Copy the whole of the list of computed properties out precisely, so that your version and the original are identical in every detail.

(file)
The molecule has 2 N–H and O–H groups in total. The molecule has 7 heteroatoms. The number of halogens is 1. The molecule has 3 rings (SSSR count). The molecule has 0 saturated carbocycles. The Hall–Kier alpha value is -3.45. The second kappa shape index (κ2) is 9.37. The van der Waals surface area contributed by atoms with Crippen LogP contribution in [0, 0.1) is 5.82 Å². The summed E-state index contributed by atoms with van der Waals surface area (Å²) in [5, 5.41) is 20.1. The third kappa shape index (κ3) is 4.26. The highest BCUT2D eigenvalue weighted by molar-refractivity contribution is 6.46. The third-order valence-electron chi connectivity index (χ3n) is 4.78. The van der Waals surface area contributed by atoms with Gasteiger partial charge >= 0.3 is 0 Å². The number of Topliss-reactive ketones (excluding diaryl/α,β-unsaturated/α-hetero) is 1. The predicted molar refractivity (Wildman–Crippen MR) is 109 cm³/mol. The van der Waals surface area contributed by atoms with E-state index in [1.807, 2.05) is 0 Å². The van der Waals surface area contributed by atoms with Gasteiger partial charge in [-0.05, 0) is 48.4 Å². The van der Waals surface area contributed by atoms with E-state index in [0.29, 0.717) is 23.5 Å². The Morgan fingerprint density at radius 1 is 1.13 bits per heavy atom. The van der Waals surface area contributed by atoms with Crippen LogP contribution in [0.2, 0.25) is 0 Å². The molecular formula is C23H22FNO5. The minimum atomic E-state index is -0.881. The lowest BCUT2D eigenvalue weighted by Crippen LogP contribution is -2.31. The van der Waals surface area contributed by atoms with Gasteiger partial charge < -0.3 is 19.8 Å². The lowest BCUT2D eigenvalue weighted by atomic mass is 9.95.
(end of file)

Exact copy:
The molecule has 2 N–H and O–H groups in total. The molecule has 7 heteroatoms. The number of halogens is 1. The molecule has 3 rings (SSSR count). The molecule has 0 saturated carbocycles. The Hall–Kier alpha value is -3.45. The second kappa shape index (κ2) is 9.37. The van der Waals surface area contributed by atoms with Crippen LogP contribution in [0, 0.1) is 5.82 Å². The summed E-state index contributed by atoms with van der Waals surface area (Å²) in [5, 5.41) is 20.1. The third kappa shape index (κ3) is 4.26. The highest BCUT2D eigenvalue weighted by molar-refractivity contribution is 6.46. The third-order valence-electron chi connectivity index (χ3n) is 4.78. The van der Waals surface area contributed by atoms with Gasteiger partial charge >= 0.3 is 0 Å². The number of Topliss-reactive ketones (excluding diaryl/α,β-unsaturated/α-hetero) is 1. The predicted molar refractivity (Wildman–Crippen MR) is 109 cm³/mol. The van der Waals surface area contributed by atoms with E-state index in [1.807, 2.05) is 0 Å². The van der Waals surface area contributed by atoms with Gasteiger partial charge in [-0.05, 0) is 48.4 Å². The van der Waals surface area contributed by atoms with E-state index in [0.29, 0.717) is 23.5 Å². The Morgan fingerprint density at radius 1 is 1.13 bits per heavy atom. The van der Waals surface area contributed by atoms with Crippen LogP contribution in [0.2, 0.25) is 0 Å². The molecular formula is C23H22FNO5. The minimum atomic E-state index is -0.881. The lowest BCUT2D eigenvalue weighted by Crippen LogP contribution is -2.31. The van der Waals surface area contributed by atoms with Gasteiger partial charge < -0.3 is 19.8 Å². The lowest BCUT2D eigenvalue weighted by atomic mass is 9.95.